Financial Resolutions: A Waste of Time?


With the New Year around the corner, you may have begun to think about a resolution.

Financial resolutions are always near the top of people's choices when surveys are conducted. With the economy in such a mess, it's a good bet they will be even more popular this year. While saving more, paying off debt and reducing spending aren't bad in themselves, there are a number of reasons you should ignore these popular financial resolutions.

Resolutions are a delaying tactic: If a financial resolution is so important that you need to make a resolution about it, you should already be working toward it. The fact that you don't have to begin working on your New Year's resolution until after the New Year makes it an easy way to delay your important financial matters. Don't put it off.

Resolutions are all or nothing: Financial New Year's resolutions tend to be all or nothing, but finances rarely work that way. There are usually a lot of ups and downs before you are able to reach a financial goal. The problem with financial New Year's resolutions is that they are set up so that the first time something goes wrong, you have failed. If you haven't developed a plan on how to respond and proceed when a financial obstacle occurs, the resolution will likely be abandoned until the following year.

Resolutions are too big: You don't instantly find yourself on the top of the mountain if you decide to climb one. You have to plan, train, get the proper equipment and make your way to the top one step at a time. Financial resolutions are usually top-of-the-mountain issues. For example, no matter how much you wish, you aren't going to be able to wipe out all your credit card debt in a couple of months. Instead, you will need to work at it one step at a time probably for more than a year. You would be much better off focusing on the first step of reducing your credit card debt by paying more than the minimum requirement each month.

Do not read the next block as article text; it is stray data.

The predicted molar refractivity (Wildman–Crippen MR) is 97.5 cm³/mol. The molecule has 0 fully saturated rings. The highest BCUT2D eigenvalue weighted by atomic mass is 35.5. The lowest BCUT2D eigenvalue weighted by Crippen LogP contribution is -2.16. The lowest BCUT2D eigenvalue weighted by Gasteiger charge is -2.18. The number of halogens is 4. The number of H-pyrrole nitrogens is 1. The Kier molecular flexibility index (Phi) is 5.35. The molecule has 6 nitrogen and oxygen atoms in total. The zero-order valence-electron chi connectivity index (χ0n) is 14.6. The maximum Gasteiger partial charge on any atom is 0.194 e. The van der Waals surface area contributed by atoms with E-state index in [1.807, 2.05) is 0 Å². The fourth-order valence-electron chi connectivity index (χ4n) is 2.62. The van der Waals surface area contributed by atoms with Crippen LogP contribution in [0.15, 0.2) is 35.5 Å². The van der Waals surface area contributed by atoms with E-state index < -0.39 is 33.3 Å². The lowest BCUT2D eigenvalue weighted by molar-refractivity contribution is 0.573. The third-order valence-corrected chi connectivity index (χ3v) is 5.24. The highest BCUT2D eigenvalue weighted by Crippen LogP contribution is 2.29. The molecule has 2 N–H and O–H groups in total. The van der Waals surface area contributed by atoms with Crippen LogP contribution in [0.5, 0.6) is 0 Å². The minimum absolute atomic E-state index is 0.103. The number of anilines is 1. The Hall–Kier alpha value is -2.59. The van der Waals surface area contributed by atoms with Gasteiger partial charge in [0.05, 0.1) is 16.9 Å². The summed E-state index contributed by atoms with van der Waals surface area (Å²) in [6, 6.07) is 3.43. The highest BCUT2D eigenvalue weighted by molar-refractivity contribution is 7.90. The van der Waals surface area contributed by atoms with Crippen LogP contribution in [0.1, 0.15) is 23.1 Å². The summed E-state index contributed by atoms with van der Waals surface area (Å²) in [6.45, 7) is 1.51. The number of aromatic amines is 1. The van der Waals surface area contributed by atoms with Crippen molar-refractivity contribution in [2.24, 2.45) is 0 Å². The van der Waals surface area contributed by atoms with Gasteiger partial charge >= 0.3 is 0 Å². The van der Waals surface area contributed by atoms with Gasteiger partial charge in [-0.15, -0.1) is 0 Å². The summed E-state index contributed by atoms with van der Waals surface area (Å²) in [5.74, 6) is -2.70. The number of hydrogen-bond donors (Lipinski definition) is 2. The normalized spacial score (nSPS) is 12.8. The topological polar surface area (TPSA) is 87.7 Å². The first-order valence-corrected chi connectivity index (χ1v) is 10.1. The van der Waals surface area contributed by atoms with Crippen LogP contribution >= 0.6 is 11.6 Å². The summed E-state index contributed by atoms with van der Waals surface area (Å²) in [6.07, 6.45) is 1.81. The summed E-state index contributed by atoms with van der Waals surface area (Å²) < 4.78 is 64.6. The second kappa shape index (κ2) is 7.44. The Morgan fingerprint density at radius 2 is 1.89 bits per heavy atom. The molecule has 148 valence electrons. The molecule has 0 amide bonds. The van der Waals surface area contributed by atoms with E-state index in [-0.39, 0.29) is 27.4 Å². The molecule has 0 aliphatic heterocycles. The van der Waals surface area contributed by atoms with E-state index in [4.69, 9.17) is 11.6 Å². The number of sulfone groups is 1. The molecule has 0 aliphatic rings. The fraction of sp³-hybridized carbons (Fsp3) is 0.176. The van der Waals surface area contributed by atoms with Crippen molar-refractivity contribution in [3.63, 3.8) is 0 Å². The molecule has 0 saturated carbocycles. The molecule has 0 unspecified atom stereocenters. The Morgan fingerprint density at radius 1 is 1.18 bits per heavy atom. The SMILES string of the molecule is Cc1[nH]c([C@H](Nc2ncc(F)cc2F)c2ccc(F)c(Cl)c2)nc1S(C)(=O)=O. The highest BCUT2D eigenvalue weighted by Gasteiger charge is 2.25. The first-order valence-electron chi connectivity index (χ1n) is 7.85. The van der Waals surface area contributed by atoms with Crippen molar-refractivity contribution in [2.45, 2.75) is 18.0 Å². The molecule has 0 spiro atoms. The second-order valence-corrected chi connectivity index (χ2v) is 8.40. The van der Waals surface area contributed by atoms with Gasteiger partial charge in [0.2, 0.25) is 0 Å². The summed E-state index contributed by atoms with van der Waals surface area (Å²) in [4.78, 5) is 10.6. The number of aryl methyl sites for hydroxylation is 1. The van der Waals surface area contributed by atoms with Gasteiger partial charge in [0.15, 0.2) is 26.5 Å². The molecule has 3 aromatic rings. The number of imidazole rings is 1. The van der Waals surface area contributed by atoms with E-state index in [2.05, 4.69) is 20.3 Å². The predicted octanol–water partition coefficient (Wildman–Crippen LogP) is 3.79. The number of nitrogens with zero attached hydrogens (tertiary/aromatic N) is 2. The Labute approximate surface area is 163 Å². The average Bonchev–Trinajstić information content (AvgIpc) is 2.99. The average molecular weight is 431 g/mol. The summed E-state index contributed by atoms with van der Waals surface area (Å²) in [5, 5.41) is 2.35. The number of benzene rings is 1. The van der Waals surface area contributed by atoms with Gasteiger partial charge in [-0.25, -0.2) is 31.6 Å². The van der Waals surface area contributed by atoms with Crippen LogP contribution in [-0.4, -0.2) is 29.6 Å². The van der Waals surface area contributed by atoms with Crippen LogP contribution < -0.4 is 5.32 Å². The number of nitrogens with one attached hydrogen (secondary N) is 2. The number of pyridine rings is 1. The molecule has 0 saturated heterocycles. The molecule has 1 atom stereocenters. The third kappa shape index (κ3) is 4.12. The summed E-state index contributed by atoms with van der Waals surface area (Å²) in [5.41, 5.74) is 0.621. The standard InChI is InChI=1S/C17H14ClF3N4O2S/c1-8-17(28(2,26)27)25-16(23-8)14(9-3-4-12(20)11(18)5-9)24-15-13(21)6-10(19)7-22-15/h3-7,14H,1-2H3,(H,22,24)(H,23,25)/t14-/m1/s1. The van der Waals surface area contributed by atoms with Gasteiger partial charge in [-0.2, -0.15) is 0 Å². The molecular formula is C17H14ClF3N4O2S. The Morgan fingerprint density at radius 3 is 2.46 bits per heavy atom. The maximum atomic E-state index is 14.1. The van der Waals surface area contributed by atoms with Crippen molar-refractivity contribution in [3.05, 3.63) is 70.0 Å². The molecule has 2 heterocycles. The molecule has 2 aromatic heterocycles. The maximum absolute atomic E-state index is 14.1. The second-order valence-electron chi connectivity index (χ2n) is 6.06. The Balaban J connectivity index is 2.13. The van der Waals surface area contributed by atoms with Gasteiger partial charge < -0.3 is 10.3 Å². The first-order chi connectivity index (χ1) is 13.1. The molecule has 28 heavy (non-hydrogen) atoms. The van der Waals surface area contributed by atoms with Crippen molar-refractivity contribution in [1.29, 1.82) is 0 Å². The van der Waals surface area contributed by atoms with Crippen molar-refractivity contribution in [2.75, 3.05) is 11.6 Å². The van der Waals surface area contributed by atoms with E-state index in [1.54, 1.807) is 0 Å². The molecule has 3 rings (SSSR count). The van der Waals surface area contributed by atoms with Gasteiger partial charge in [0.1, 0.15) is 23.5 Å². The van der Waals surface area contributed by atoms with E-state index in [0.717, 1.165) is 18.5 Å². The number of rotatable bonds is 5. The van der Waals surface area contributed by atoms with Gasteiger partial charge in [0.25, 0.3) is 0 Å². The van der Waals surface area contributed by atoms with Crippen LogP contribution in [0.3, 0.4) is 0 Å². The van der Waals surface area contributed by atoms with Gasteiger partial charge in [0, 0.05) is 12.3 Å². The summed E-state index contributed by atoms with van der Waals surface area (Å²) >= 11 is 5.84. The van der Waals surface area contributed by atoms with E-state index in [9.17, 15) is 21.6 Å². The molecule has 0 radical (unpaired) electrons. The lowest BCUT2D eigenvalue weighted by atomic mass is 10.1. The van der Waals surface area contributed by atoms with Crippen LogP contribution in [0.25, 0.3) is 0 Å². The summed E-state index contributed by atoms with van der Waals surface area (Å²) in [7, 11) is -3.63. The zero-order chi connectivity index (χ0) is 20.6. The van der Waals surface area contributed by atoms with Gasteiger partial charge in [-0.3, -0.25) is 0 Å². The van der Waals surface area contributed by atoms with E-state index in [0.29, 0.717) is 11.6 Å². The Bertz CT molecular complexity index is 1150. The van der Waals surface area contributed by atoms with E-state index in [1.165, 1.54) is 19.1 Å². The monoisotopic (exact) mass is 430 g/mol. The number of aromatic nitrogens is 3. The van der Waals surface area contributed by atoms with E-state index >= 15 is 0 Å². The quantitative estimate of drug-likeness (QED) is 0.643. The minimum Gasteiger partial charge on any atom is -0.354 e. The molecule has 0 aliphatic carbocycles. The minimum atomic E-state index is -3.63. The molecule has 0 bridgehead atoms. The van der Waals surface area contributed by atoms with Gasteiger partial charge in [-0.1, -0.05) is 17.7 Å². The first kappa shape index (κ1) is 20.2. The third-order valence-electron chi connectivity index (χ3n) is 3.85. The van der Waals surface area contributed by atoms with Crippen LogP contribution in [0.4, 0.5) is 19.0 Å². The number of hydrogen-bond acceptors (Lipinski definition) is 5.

Resolutions are easy to quit: Most people realize the vast majority of people never follow through with the New Year's resolutions. Even if you tell family and friends about them, they tend to be so general that nobody will hold you accountable because it's impossible for anyone to measure them.

Instead of a general financial resolution, make a specific goal and ask friends and family to support you in trying to reach it. Provide numbers to keep you more honest. Doing so makes it much harder for you to quit.

Resolutions lack the required preparation: Financial resolutions are usually made while thinking about what you would like to change, but forgetting to think about how you are going to go about that change.

Making changes requires preparation, work, patience, stamina and discipline to succeed. If you don't conduct the initial research and preparations on how you are going to make the resolution succeed, there is a very good chance you'll never achieve it. Most New Year's resolutions are simply statements or wishes made without any planning.

Resolutions are negative: Even before you begin your New Year's resolutions, you probably already have little hope for success, especially if you have set a similar goal in the past. When you make financial resolutions year in and year out, it becomes easy to believe they are impossible to accomplish. By moving away from resolutions to concrete financial goals, you place yourself in a position to positively move toward achieving them.

Break any resolution into smaller financial goals, research and plan how you are going to accomplish each by setting up a step-by-step plan and measure your progress along the way. The key is creating the opportunity for success.

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